Asia’s pedigree and propensity for laying on Multisport Games is well documented and there is no better example than the Asian Games, now in its 16th edition in Guangzhou, China.
The region’s men’s Rugby teams have already competed in three tournaments, in Bangkok (1998), Busan (2002) and Doha (2006), and this week’s action will act as a further catalyst for Rugby in the region.
There is no question that Rugby Sevens could take off in many Asian countries now that the shortened version of the sport is assured of a place at the 2016 Olympic Games in Rio and the potential in certain countries is frightening. “The great path leading to the Olympics is starting to light up and I think having Sevens in a massive event like the Asian Games keeps bringing Rugby and Rugby Sevens to the forefront and strengthens local structures,” said IRB Regional General Manager for Asia, Jarrad Gallagher.
“For example here in China where we’re competing in a brand new stadium for 35,000 spectators, fully kitted out with five training pitches, posts and in the heart of the university town. That is already quite a legacy.
“I have been in Asia now for 10 years, and working with the IRB for eight years, and within the last 12 months we’ve seen more progress in terms of the political side of developing the sport than we had seen in the previous eight years - it’s been phenomenal.”
So who are the key contenders in the men’s competition in Guangzhou, and the sides best placed to trouble them?
Japan - Asia’s powerhouse, the defending Asian Games champions and the undisputed favourites to take another Gold in Guangzhou.
May not always field their best teams in the Asian Rugby Sevens Series events, but with the whole of Asia watching - including National Olympic Committee members - they will be out to impress.
But will their selection suffer from John Kirwan’s national 15-a-side team currently being in action?
Korea - Silver medallists in 2006 and arguably the team best set to cause Japan problems. The Koreans have had a successful season, currently ranked one in the Asian Rugby Sevens Series after victory at the Shanghai Sevens.
However, they lost 43-0 to Hong Kong at the most recent event in Borneo - a blip, a weakened team or maybe even part of their master plan?
Hong Kong - Winners of the most recent Asian Sevens Series event in Borneo, Dai Rees’ side beat Japan 31-28 in the final and arrive in Guangzhou full of confidence.
“This team has been together for over a year and it’s quite possibly the best squad we have ever had,” said Rees, whose side also trumped Korea en route to the Borneo win.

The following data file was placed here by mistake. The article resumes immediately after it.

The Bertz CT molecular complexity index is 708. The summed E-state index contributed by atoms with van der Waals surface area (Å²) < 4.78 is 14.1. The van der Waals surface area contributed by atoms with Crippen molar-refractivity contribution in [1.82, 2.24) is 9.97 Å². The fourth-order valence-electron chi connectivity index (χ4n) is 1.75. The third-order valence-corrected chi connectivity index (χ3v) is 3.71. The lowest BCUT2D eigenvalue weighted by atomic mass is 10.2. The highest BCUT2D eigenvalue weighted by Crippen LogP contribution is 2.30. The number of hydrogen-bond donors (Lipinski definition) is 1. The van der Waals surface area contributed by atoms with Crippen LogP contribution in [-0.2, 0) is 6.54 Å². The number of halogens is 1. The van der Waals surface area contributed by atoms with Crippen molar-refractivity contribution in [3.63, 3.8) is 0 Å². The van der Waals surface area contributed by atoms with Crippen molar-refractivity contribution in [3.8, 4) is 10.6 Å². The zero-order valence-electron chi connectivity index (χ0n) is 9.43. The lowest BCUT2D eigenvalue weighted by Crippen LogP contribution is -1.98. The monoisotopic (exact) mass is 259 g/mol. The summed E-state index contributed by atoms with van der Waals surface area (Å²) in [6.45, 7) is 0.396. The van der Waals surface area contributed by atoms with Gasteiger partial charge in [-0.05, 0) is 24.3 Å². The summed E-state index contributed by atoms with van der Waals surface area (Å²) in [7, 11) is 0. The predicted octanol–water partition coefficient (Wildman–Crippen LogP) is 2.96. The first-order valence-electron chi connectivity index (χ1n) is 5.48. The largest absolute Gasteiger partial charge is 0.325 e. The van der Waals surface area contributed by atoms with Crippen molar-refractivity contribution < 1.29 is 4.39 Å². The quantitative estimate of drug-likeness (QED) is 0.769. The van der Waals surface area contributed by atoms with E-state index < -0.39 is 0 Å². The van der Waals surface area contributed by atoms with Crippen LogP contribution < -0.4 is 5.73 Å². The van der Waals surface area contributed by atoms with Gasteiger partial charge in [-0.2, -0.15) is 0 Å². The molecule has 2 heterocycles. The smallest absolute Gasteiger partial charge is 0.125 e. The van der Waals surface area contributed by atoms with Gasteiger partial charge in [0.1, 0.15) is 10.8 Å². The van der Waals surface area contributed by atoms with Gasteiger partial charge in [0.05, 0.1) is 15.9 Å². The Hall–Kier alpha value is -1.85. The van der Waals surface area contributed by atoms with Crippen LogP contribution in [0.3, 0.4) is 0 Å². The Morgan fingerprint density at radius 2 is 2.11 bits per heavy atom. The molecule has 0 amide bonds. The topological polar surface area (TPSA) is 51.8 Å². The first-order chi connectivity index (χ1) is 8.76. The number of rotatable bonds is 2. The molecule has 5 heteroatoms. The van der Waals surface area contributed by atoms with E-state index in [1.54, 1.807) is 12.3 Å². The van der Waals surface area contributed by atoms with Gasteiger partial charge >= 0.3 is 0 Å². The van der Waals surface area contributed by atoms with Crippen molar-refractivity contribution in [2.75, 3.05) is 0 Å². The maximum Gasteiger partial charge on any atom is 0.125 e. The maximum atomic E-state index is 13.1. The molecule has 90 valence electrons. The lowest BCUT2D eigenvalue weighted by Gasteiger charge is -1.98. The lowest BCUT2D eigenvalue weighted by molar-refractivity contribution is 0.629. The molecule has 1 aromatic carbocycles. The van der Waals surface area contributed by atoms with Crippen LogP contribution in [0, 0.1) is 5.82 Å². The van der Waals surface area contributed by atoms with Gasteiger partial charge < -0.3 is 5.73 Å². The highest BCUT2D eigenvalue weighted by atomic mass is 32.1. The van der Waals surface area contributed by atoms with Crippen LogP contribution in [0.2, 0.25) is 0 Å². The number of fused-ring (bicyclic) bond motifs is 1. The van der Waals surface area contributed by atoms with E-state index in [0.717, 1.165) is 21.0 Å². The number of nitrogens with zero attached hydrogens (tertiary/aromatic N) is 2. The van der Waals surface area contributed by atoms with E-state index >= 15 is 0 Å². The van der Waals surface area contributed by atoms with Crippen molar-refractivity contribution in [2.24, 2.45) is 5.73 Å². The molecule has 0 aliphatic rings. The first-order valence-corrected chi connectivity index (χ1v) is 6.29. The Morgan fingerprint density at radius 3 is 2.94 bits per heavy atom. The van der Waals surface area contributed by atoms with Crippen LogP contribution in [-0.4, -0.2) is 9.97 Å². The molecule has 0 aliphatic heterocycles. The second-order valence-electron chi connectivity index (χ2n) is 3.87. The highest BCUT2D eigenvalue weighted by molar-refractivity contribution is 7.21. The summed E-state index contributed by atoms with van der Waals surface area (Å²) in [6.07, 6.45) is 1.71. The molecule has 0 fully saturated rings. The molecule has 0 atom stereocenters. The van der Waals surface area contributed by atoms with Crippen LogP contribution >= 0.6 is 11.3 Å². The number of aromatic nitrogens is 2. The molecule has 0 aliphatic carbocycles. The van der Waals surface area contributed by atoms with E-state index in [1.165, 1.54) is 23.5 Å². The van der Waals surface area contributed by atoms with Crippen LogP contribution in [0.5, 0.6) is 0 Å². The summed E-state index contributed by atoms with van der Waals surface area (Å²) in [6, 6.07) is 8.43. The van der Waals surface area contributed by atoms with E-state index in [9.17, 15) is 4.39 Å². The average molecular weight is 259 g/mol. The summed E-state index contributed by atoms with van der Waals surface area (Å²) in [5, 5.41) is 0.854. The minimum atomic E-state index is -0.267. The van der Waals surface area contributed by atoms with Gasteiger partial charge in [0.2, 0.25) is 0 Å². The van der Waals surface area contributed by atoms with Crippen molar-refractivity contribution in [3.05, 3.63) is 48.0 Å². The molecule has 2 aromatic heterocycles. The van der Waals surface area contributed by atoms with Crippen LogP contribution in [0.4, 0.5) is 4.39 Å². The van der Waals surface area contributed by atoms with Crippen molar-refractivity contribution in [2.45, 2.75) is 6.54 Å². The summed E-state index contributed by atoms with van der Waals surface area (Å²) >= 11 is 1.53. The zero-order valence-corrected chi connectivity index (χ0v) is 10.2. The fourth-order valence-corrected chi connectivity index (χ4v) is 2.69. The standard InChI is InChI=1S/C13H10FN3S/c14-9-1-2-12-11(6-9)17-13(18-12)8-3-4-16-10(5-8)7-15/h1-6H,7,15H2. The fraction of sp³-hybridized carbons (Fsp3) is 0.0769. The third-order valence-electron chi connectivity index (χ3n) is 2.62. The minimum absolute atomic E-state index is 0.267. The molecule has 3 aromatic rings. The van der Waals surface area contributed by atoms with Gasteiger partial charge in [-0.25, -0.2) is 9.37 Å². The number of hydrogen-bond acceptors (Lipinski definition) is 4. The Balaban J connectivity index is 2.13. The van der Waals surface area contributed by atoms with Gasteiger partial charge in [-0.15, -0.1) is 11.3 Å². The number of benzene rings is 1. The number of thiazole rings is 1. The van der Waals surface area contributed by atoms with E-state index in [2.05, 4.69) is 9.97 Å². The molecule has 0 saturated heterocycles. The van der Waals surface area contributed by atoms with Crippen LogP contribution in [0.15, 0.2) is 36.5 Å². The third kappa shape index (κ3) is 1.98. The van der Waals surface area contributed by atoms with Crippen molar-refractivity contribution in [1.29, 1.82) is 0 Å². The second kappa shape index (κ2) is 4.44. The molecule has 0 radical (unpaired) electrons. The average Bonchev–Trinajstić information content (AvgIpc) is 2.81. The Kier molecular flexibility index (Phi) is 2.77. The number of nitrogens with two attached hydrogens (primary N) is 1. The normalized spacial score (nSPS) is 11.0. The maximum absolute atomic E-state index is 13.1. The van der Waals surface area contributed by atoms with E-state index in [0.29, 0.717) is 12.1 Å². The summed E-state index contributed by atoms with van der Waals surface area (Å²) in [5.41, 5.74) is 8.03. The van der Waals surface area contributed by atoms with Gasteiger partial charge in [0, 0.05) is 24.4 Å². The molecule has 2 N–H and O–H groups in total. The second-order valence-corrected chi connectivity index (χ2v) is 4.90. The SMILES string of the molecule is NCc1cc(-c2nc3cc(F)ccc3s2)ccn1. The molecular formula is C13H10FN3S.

China - The other one of the top four teams who will kick off with genuine hopes of winning gold - on home soil.
With the possibility of improved exposure, funding and player numbers now that Sevens is an Olympic sport, no country has greater potential to revolutionise its effort that China.
With the likes of veteran Johnny Zhiang turning in assured performances, China have already caused the odd shock in recent Hong Kong Sevens events, notably beating Scotland two years ago. Asia’s most populous nation will now be demanding more of the same.
The Underdogs - Sri Lanka, India, Thailand, Malaysia and Mongolia may not start in China aiming to win gold, but they are all fast-improving on the international stage.
With both the multi-tier HSBC Asian 5 Nations and now the Asian Rugby Sevens Series giving these nations and others far greater opportunity to develop through regular competition, they could become genuine threats.
The likes of Sri Lanka have already competed on the grandest stage in the Hong Kong Sevens, while India should have benefited hugely from staging and competing in the recent Commonwealth Games Sevens event in Delhi.
“In the last 12 months we have created a few upsets and we also reached an all time high ranking,” said India captain Nasser Hussain. “Also exposure at the Delhi Commonwealth Games has helped us and we should be able to give tough competition to our counterparts.”
Men’s competition, Asian Games, 21-23 November, Guangzhou, China
Pool A: Japan, Hong Kong, Thailand, Malaysia, Mongolia and Pool B : Korea, China, Sri Lanka, India